From start to finish, Parker gives Turner all the attention, whereas every other character onscreen feels underdeveloped. Most of Turner’s fellow insurrectionists, and the white characters as well, lack personality. Instead, they occupy familiar tropes, having only slight dimensionality. Cherry, for example, is notable only in that she’s pretty and loves Turner. After her rape, she appears cruelly pummeled beyond recognition. Rather than allow the audience to feel empathy, or even granting King a moment to shine in a scene of emotional devastation, Parker makes the moment about Turner’s outrage and hunger for vengeance. Some viewers may draw off-screen parallels about Parker not giving rape victims their due consideration and attention.

As many journalists have reported, Parker consulted Mel Gibson prior to shooting The Birth of a Nation. What becomes evident is how Parker’s script bears similarities to Gibson’s The Passion of the Christ (2004) and ends in a way familiar to Braveheart (1995), complete with a tortured hero and an overt use of religious iconography. When Parker shows Turner being whipped for standing up to white slave owners, Turner appears with arms extended, virtually on the cross. After his flagellation, Turner sees an angel of color dressed in white gowns, standing before a shining light and spreading her white, feathery wings. The reverie is meant to evoke awe, but instead, it seems strikingly out of place. When he’s captured after the revolt, Parker is quick to draw parallels between Turner and the angel. One low-angle shot glorifies Turner in his prison cell; a white light floods the frame and silhouettes Turner in an angelic glow.

In the film’s final scenes, Parker skips over the trial that led to Turner’s execution. In real-life, while Turner waited in jail, he was interviewed by wealthy attorney Thomas R. Gray, resulting in the publication of The Confessions of Nat Turner in 1831. This first-person account provides the most complete source of Turner’s insurrection. And yet, Parker rushes Turner to his hanging to transform the figure into a Christ-like martyr. But instead of yelling “Freedom!” like William Wallace, Turner sees yet another welcoming angel. Indeed, Parker saturates The Birth of a Nation with religious imagery that bursts from the subtext to become obvious and overwrought. Meanwhile, he alters the historical reality in questionable ways. Rather than slaughtering entire households, Turner spares women and children, though Turner was far less merciful in reality.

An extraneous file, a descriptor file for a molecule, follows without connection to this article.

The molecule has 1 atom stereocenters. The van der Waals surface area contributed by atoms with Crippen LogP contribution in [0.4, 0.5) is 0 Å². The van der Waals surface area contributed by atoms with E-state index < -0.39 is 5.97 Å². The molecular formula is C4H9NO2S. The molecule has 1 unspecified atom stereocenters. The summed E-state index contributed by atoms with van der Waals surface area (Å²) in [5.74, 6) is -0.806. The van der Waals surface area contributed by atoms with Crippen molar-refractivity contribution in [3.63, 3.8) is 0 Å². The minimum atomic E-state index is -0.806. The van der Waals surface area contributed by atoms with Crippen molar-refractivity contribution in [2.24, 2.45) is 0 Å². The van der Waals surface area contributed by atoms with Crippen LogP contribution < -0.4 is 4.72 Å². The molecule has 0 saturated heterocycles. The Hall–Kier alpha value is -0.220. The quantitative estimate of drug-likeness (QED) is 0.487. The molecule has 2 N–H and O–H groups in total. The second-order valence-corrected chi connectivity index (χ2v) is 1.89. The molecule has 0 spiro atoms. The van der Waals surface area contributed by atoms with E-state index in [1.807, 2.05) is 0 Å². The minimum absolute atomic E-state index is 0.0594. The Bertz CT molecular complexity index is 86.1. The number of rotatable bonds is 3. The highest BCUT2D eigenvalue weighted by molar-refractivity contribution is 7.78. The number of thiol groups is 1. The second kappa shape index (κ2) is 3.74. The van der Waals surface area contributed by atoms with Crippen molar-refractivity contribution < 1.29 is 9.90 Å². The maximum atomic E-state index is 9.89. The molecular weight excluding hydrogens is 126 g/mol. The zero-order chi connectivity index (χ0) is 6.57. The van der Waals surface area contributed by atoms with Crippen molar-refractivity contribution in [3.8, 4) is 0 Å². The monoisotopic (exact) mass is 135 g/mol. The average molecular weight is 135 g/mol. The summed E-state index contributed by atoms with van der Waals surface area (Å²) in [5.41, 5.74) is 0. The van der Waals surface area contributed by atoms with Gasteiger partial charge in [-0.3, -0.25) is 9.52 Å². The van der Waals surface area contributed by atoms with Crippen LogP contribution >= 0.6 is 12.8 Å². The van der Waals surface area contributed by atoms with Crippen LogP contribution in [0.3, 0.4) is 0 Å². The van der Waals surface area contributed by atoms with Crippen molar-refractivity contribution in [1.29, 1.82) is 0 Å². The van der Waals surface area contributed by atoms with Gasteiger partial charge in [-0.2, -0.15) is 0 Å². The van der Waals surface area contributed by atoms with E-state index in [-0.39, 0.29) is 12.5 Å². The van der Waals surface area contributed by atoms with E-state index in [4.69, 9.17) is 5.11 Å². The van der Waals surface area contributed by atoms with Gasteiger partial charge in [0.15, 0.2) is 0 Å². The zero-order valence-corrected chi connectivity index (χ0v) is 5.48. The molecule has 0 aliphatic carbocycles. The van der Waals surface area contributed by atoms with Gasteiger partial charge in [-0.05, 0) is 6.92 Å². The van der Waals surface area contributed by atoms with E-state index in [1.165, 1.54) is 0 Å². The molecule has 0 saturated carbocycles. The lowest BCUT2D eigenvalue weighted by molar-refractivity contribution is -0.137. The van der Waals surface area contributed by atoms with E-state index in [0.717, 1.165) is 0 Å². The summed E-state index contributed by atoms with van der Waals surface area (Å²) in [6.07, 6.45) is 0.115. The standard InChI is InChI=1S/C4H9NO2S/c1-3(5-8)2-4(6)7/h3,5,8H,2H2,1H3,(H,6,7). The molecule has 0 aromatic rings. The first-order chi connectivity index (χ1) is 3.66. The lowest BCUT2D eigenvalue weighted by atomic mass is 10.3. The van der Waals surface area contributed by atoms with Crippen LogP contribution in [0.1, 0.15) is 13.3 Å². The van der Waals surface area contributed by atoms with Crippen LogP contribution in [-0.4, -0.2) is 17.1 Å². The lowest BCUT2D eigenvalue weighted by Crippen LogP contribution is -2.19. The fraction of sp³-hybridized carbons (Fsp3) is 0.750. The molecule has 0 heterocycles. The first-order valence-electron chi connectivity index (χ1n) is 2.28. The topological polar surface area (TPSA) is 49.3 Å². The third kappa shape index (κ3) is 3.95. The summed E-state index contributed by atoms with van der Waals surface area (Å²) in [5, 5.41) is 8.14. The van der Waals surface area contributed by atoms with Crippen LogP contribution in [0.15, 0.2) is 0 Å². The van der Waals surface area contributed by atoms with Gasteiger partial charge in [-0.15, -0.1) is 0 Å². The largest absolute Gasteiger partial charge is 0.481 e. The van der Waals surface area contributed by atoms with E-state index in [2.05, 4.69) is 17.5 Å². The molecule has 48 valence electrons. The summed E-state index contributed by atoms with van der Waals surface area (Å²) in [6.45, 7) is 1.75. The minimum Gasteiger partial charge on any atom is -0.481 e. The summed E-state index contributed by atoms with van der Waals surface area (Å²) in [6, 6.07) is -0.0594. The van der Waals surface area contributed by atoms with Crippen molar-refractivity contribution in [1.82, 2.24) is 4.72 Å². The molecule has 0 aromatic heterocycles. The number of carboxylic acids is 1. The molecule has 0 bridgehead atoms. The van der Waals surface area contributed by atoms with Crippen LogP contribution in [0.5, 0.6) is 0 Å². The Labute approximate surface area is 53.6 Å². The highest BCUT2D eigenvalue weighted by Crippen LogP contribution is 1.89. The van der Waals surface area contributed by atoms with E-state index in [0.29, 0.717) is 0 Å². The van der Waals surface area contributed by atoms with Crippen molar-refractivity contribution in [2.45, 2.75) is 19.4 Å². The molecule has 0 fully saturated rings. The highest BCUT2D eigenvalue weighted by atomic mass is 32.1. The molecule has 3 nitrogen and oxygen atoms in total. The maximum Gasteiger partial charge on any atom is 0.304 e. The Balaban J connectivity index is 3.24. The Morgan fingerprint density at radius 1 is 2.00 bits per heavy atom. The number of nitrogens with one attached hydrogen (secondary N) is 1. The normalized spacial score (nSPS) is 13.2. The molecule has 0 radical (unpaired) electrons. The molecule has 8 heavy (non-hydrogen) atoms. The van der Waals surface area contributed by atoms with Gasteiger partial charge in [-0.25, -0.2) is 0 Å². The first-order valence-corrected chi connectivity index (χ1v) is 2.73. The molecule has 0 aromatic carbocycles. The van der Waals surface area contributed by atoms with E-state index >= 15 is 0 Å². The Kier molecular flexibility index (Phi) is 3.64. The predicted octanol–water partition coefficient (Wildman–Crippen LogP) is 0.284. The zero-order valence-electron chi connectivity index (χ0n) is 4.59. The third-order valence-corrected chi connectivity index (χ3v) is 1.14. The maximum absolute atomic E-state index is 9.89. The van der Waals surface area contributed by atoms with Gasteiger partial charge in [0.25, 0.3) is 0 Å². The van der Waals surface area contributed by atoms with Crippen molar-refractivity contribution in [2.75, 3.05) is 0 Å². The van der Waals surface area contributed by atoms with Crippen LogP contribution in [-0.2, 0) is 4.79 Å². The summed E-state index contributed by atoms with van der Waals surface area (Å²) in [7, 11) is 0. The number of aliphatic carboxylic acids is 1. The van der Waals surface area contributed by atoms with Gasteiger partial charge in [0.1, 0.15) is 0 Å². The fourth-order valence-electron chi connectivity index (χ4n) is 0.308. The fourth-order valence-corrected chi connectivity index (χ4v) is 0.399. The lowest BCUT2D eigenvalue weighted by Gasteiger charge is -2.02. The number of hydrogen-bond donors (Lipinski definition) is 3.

Part of the reason The Birth of a Nation does not achieve its usurping reclamation of its title is because of the production’s budgetary constraints. Shooting on a shoestring budget, Parker barely had the time or money in his month-long schedule to get enough epic-sized coverage, leaving editor Steven Rosenblum without much to work with. Elliot Davis’ gorgeous cinematography captures some beautiful and horrific scenes from the Savannah-based production, but several sequences feel truncated, or at least lacking their full potential for visual breadth. Likewise, some of the acting seems cornball in a made-for-TV way. Hammer, Penelope Ann Miller as the plantation owner’s widow, and Mark Boone Junior playing a corrupt reverend have not quite mastered their southern drawl; whereas Domingo and King barely have enough screentime to make their characters memorable.

Although the significance of Nat Turner’s rebellion remains relevant today, Parker follows a structure well-treaded by Gibson and other filmmakers, leaving this debut with a persistent familiarity and directorial heavy-handedness. Parker’s screenplay lacks characterization for his actors, and his symbolic choices remain unsubtle. We are left feeling that Parker may have achieved what he set out to do had he made a few other films first. However, he’s made a clunky film that invites comparisons to McQueen’s masterful 12 Years a Slave, though it has none of the restraint or artistry. Moreover, Turner was most likely a contradictory person and potentially troubled by mental illness, yet Parker never introduces a skeptic into his drama. The Birth of a Nation resolves to simplify Turner’s life and revolt into a religious parable about Old Testament righteousness and eye-for-an-eye moral justifications. To be sure, the entire production feels a little too self-important, and far less artistic and significant to film history than it aims to be.